Not all amerikans with graduate degrees are academics or attend conferences, but it seems safe to say many academics and scientists didn’t support refugee admissions increases then, and many don’t support refugee admissions from certain countries now or support letting in only low numbers. To say the conference boycott is a circular firing squad is misleading. Even if many amerikans who already oppose the travel ban would be hurt by a conference boycott, that may not outweigh the need to affect those who don’t oppose the travel ban – or the need to send a message to/through others, including people outside the United States.

In regard to the perception of focusing on academics, scientists, and researchers, it is true a variety of groups are worse on certain questions, than amerikans with graduate degrees in certain occupations. That fact, though, could be viewed as supporting a case for a general boycott of the United States. In the case of Azania and Apartheid, the academic boycott became part of a larger boycott of the settler republic. So, again, there could be a reason for the supposedly innocent academics etc. to endure some pain. There could also be a reason for some, themselves making comparisons to Azania, to oppose an academic boycott of the U.S. in relation to the threat of a larger boycott.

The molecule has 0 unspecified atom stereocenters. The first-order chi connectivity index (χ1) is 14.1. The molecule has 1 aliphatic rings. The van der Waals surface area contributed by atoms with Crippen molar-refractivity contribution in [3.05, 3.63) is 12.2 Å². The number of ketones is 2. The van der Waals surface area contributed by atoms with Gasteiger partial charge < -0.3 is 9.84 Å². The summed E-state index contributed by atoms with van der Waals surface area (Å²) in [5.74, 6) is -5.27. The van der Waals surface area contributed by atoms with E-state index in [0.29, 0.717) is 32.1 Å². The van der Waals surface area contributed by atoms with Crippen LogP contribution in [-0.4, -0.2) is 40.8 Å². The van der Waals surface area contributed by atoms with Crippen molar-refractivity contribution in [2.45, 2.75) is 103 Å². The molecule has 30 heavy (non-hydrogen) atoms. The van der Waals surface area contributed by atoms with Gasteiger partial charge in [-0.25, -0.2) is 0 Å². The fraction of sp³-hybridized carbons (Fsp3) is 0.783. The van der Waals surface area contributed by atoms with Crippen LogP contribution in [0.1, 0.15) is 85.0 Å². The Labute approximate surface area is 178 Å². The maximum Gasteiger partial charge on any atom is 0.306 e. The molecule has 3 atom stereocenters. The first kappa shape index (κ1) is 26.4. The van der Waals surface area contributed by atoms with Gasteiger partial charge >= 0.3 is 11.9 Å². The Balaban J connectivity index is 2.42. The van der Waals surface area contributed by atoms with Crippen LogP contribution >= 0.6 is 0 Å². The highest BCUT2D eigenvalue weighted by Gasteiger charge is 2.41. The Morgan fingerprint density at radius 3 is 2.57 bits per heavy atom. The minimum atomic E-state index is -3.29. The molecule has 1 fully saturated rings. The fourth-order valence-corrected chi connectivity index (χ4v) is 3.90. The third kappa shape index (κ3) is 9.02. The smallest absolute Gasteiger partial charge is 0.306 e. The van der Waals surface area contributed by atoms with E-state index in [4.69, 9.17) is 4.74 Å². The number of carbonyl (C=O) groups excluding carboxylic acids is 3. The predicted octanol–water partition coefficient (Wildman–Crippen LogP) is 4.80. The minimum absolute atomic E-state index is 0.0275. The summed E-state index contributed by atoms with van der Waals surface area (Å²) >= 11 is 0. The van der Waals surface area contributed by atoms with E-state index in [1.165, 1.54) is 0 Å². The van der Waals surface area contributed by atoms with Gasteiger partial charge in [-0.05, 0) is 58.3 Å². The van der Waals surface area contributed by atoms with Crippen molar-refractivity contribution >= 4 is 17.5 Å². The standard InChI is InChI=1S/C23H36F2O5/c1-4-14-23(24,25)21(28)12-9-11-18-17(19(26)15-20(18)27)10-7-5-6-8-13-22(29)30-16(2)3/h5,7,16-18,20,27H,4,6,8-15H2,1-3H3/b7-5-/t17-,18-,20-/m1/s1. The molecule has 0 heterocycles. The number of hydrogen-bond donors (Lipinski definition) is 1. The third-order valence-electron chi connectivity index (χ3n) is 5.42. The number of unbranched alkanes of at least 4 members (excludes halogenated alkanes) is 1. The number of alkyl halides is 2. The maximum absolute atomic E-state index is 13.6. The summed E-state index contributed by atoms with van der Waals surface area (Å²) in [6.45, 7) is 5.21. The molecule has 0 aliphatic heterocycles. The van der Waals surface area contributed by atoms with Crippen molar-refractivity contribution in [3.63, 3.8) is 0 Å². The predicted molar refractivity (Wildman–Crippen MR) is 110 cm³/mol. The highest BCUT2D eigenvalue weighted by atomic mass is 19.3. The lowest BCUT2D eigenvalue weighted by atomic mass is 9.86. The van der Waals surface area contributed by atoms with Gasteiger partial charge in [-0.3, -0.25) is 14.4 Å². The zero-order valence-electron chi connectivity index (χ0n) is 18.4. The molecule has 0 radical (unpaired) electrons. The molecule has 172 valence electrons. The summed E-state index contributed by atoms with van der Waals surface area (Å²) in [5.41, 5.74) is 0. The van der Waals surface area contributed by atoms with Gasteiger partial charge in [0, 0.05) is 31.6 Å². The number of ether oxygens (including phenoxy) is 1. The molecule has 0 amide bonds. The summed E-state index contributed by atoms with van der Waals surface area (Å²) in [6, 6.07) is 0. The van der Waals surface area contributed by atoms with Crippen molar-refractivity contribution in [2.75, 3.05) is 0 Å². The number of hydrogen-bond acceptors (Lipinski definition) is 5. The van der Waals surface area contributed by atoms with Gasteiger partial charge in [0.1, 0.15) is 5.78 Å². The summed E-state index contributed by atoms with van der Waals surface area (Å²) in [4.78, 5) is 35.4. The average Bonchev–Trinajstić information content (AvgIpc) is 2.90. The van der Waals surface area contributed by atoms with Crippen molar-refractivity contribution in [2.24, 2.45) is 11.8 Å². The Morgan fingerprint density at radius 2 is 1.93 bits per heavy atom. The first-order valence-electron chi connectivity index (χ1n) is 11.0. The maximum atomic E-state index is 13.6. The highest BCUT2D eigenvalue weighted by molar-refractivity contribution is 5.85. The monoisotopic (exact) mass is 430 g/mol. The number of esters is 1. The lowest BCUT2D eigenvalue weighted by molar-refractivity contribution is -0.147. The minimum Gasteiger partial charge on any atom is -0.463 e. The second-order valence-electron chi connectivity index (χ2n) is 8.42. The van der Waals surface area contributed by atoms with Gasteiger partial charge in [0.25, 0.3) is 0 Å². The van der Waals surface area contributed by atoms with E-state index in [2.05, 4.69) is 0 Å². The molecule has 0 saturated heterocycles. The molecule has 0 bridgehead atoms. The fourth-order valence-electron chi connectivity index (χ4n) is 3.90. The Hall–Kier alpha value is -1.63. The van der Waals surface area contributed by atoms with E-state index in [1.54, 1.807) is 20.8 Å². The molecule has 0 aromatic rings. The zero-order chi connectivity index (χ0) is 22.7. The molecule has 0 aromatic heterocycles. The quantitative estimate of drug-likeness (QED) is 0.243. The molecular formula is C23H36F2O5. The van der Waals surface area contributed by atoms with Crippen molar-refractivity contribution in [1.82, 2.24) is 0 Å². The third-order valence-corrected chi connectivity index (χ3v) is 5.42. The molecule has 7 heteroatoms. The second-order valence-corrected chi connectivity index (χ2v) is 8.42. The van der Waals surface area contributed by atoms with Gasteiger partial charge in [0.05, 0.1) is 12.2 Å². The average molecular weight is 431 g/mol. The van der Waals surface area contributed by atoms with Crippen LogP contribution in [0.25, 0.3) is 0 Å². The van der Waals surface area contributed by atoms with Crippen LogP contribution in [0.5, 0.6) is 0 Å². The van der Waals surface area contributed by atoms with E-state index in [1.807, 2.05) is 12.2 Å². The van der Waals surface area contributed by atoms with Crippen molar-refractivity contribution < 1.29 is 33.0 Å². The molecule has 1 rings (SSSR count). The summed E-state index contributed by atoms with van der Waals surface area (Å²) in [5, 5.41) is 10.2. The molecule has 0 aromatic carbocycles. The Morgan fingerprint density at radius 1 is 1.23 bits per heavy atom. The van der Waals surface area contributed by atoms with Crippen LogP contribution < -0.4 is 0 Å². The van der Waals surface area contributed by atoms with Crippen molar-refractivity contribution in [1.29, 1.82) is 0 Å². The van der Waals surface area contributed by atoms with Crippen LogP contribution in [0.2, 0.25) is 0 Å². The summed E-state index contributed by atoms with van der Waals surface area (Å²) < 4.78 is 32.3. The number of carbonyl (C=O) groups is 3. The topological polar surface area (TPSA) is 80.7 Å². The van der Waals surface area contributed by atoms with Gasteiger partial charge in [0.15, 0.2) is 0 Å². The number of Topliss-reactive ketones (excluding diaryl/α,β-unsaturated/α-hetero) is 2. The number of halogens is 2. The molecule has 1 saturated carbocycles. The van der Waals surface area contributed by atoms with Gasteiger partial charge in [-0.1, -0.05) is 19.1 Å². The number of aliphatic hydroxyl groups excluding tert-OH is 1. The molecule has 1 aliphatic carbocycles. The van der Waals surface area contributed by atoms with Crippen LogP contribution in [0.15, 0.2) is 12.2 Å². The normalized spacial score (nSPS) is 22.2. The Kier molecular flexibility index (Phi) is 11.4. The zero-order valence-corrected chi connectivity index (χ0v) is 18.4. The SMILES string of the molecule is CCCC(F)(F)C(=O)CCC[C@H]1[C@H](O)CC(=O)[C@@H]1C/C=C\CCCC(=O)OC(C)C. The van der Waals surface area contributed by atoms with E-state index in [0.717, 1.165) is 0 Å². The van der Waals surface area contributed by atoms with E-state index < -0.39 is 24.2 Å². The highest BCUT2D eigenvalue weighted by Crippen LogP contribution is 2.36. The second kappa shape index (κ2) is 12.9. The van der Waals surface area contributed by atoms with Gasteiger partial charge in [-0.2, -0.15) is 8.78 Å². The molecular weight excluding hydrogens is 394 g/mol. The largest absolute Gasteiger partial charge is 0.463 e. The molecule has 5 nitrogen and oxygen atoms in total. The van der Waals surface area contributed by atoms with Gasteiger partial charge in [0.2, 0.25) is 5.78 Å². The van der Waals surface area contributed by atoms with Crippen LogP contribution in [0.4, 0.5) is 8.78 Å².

No doubt boycotts can be painful for everyone in the short term. Everyone should understand that about boycotts in general and not find it too remarkable in the case of the U.S. conference boycott. Chican@s and New Afrikans may perceive a sacrifice in not attending conferences Euro-Amerikans attend, but that – not just tweeting some words and hashtags, holding solidarity signs at protests (but then not signing any boycott pledge), or making statements about “intersectionality” – is what internationalism is about. Expecting non-Amerikans to make a greater sacrifice is ass-backwards. Some have absolutely no problem with boycotting Trump wine, Ivanka Trump stilettos, or (informally, at least) stores operated by Orthodox Jews, but balk at the idea of holding an internationally marketed conference in Toronto or Halifax that doesn’t and shouldn’t have to be in the United States in the first place.